Chuck Asay, 65, is an editorial cartoonist based in Colorado Springs. He drew for the The Gazette newspaper until his retirement in 2007. However, he continues to draw cartoons through his syndicate.
I recently conducted an email interview with him. My questions are in bold.
Let's start from the beginning. When and where were you born? Who were some of your early cartooning influences?
I was born in Alamosa, Colorado in 1942. I was raised on a farm with one brother and two sisters. Everyone drew for entertainment, including my mother and father. My whole family was close. We talked about religion and politics all the time and we all thought everyone was entitled you our opinions. Even though we argued sometimes it never seemed to affect our relationships. I think that is why, to this day, I can deal with people who seem to hate me. I figure they don’t hate me, this just don’t care for my ideas.
I grew up reading the papers and comic sections. Al Capp made a big impression on me in the early years and I was a real fan (as is every editorial cartoonist I know) of MAD Magazine. Pat Oliphant was the cartoonist for the Denver Post when I was in college. I showed him some of my cartoons. He said I should use a brush. He handed me one of his. From that point on I’ve used brush and ink to do my cartoons.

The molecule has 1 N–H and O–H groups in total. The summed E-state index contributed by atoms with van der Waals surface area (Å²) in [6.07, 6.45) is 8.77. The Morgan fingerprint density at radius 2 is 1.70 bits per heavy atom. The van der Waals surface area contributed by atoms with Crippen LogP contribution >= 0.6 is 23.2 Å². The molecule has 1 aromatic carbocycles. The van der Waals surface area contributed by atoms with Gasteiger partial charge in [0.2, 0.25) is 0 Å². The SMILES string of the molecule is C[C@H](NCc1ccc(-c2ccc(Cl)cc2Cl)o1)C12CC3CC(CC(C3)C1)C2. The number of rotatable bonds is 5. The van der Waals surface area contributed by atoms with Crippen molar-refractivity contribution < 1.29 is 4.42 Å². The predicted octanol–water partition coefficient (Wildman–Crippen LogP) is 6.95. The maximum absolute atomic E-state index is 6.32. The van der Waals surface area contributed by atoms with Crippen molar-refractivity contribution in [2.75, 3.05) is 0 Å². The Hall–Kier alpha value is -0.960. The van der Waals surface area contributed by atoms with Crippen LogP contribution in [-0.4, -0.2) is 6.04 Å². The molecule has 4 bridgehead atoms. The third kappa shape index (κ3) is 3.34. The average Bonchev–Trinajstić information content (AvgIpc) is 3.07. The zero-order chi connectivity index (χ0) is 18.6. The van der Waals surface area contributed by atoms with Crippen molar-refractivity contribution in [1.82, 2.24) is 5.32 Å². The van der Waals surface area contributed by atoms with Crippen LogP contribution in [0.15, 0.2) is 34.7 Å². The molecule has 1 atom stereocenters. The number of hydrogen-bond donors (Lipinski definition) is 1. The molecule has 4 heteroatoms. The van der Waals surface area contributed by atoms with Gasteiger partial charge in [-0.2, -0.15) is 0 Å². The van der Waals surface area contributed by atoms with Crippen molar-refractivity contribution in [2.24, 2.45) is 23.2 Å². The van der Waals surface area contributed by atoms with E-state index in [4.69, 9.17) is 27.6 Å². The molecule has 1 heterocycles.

What were some of your first published works?
The Taos News published my first cartoons. I have a degree from Adams State College in Art and Education. I taught school in Aspen and in Taos. I moved to Taos from Aspen to see if I could break into the editorial cartooning racket. I took a job as the ad manager in Taos and offered the cartoons for free. I did that for a number of years.
When we moved to Colorado Springs in 1978, there were two competing papers…both needed (although they didn’t know it at the time) a cartoonist to give their readers local opinions. That, I believed, should be me. I offered my services, saying I could provide them with 3 local cartoons a week on a speculative basis. They would pay me $15 for any cartoon of mine they published. This was a win, win situation for the Colorado Springs Sun which was in fierce competition with the Gazette. A few months later, they asked me to come aboard doing editorial cartoons news illustration and advertising art. I would recommend to any cartoonist just breaking into the field to ask not what papers can do for you, but ask what you can do for papers. Later on, the Gazette bought and closed down the Sun. A year later, they hired me to do cartoons for them.
Your cartoons are unusual in that you usually construct a small story in order to make your point, a format similar to those used in comic strips, so I was pretty surprised when I learned that you never had a daily strip in your life. Have you ever submitted any ideas to syndicates? If given an opportunity, would you start one?